The Academy Awards are the most boring and self-important awards show on TV. At least the Grammys and Tonys have music. And, in a weird way, those shows are more authentic. As for the Oscars, I have four words for you: Jean Hersholt Humanitarian Award. What is that? Humanitarian? Who’s kidding who? That’s why the Academy moved this farce off the broadcast and into the untelevised Governors Awards. As for the rest of the show, there were all those clunky dance numbers and awards for sound effect editing and set decoration? And… I could go on and on. Yawn.

My Academy odyssey began one morning in November. I went to the Soul Cycle class in Brentwood at 6 a.m. Only the hardcore show up at that time — the producers and agents and managers and studio executives who shower afterwards and flee in their Teslas and Maseratis to UTA or Paramount or NBC to start another happy day in Hollywood.

I drove to my office on Sunset which is in the same West Hollywood building as Soho House. Julie, my assistant, was already there drinking her green health food breakfast -– a thirty-five year old woman who seemed to work day and night and was more protective of me than my mother.

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Shortlist

by Tom Teicholz

OSCAR FICTION PACKAGE: A newbie NYC filmmaker visits L.A. after his documentary is shortlisted. 3,168 words. Art by Thomas Warming.


Rick was making $175,000 annually at a midsize law firm in New York City as a second-year associate with a 7B44E679-DD00-4B87-9873-6B80A7AA57E8bright future. He did corporate work and mostly real estate transactions. There wasn’t a lot of law involved, but he had to deal with an ever-changing cast of characters. It was about who had control, who had leverage, who had cash, who had financing. No two deals were alike, and it was Rick’s job to stand up for his clients when others were behaving badly and to smooth out issues when his clients were the ones behaving badly.

The truth was Rick didn’t feel that much commitment to his work. He he felt no personal stake in it. Much of what he did was accumulate files on his desk and make them disappear to somewhere else. What Rick most enjoyed was the process of property development by transforming the most prosaic piece of land or building into something new and different at its highest and best use.

As a second year associate, Rick was required to do a certain amount of pro-bono work (which theoretically meant “for the public good” but actually meant “for the good name of the firm.”) Rick’s contribution was helping his alma mater Columbia Law School raise scholarship funds. A worthy cause and, in the eyes of the firm, a great networking opportunity. For this year’s annual dinner, Rick had the idea to make a short documentary about Supreme Court Justice and Columbia Law grad Benjamin Cardozo.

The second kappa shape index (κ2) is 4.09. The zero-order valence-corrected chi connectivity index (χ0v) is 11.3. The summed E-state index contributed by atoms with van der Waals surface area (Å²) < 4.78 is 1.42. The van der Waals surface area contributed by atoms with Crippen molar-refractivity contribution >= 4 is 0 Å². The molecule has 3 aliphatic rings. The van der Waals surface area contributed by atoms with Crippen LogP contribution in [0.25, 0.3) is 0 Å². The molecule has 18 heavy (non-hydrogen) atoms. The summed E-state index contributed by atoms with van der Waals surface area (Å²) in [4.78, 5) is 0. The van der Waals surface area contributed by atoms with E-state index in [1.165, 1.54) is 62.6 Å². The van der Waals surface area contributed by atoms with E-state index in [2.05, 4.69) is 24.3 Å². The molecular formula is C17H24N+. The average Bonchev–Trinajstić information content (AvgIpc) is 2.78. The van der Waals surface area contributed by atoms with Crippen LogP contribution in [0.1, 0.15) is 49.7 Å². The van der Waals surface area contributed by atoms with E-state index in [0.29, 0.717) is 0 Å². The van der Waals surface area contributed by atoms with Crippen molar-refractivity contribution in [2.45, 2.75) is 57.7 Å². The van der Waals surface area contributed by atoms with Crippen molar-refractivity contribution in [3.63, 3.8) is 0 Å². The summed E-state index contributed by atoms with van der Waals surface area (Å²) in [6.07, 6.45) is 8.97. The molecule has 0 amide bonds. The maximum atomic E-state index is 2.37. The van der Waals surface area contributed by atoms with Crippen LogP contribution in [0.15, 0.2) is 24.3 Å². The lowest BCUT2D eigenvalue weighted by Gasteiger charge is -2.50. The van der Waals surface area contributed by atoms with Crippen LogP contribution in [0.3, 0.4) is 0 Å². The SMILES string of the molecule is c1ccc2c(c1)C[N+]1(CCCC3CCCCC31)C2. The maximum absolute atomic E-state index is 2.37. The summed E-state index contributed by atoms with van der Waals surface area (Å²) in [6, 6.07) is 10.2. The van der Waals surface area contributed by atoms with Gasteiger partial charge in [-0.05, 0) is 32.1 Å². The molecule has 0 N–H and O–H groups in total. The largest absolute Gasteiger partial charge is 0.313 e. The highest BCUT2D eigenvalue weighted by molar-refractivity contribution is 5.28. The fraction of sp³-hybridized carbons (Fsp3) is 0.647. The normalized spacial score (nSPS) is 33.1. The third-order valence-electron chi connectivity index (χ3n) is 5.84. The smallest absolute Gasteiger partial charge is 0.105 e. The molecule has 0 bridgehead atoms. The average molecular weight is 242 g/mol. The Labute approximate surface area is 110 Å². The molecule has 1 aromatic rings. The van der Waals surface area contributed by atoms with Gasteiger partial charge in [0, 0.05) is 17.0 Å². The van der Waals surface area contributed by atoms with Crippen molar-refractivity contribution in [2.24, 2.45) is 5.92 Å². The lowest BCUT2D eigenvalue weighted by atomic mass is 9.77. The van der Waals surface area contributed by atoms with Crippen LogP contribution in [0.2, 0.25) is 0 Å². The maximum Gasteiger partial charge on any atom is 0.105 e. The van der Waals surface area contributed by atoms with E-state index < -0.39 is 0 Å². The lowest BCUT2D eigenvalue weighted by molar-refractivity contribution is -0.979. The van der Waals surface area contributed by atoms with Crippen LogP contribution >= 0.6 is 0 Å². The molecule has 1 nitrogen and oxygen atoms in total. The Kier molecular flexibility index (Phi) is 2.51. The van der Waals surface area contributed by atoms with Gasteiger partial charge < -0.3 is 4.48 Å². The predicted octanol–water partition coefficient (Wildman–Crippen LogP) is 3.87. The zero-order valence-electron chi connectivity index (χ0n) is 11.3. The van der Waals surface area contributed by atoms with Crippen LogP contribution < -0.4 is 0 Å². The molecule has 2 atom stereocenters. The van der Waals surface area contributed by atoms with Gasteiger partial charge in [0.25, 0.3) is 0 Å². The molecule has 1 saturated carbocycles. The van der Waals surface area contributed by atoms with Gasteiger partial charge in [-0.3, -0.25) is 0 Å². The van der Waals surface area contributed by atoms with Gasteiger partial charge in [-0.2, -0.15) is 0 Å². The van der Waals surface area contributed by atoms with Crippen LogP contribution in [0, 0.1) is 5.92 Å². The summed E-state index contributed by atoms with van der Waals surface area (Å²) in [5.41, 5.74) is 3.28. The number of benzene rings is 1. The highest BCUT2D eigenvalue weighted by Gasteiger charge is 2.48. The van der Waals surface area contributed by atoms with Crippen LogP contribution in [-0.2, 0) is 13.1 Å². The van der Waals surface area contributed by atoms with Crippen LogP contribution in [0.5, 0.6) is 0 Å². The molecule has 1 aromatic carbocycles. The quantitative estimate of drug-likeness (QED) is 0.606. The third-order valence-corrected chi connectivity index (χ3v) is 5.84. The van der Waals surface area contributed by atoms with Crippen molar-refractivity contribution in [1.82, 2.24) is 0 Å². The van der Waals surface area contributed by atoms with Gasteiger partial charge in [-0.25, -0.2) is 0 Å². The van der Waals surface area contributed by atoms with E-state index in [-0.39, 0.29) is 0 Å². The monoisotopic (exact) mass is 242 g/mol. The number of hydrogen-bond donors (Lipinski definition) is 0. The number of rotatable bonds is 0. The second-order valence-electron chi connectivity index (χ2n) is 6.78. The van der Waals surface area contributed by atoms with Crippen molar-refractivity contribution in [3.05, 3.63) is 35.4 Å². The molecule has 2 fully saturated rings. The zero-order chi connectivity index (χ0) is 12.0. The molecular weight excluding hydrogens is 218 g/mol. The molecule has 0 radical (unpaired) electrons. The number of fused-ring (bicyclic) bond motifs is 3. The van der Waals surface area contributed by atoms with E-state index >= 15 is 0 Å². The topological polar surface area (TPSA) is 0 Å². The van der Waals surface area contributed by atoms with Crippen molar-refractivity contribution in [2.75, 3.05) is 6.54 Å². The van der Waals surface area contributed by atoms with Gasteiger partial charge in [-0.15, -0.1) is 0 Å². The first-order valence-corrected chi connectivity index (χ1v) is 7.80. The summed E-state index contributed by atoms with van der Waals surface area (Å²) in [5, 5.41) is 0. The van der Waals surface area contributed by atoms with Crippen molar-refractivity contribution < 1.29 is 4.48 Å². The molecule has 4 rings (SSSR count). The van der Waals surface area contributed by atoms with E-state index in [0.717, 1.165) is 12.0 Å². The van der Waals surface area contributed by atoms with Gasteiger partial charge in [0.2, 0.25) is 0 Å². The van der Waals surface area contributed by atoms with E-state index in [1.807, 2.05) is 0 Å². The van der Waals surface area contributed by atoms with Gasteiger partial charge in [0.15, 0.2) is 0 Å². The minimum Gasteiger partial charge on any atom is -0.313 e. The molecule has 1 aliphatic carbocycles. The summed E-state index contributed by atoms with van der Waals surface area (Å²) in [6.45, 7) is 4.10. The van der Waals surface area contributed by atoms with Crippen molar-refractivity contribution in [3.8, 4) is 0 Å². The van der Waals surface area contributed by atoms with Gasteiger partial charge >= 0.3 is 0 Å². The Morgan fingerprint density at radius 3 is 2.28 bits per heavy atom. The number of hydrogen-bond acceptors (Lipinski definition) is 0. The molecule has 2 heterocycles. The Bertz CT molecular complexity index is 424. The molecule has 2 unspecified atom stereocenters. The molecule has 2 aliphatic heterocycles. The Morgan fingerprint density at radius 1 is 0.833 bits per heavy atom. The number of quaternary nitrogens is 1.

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Revenge, Thy Name Is Oscar

by Nat Segaloff

OSCAR FICTION PACKAGE: A movie producer relentless at awards time is blindsided by rivals. 2,398 words. Illustration by Thomas Warming.


Most independent producers who strike it big at least make an effort to distance themselves from their 7B44E679-DD00-4B87-9873-6B80A7AA57E8bottom-feeding beginnings. Not Herschel Wechsler. It wasn’t the expensive suits that hung on his doughy frame as though he’d slept in them. It didn’t matter that he sprayed spittle when he talked. Nobody even held his flyshit toupee against him. It was that he had the kind of face you just wanted to push into the front of a 1958 Buick.

Hollywood has known its share of ogres with good taste. Joseph E. Levine, Harvey Weinstein, Joel Silver, Scott Rudin, and Otto Preminger readily come to mind. Okay, maybe not Otto Preminger. But the others possessed that rare combination of passion, guts, showmanship, charisma, and intelligence that dignified them and their productions despite the controversy they sometimes courted.

Hershel Wechsler, however, was irredeemable. You didn’t even have to use his last name. Everybody just said “Herschel.” Sure, his pictures made money — and you’d think that would absolve him of the town’s enmity. Except he did it in the one way that Hollywood found unacceptable: at the expense of the motion picture industry’s dignity. As more than one of his competitors — they bristled if called his “colleagues” – remarked, Herschel always found a way to scrape underneath the bottom of the barrel.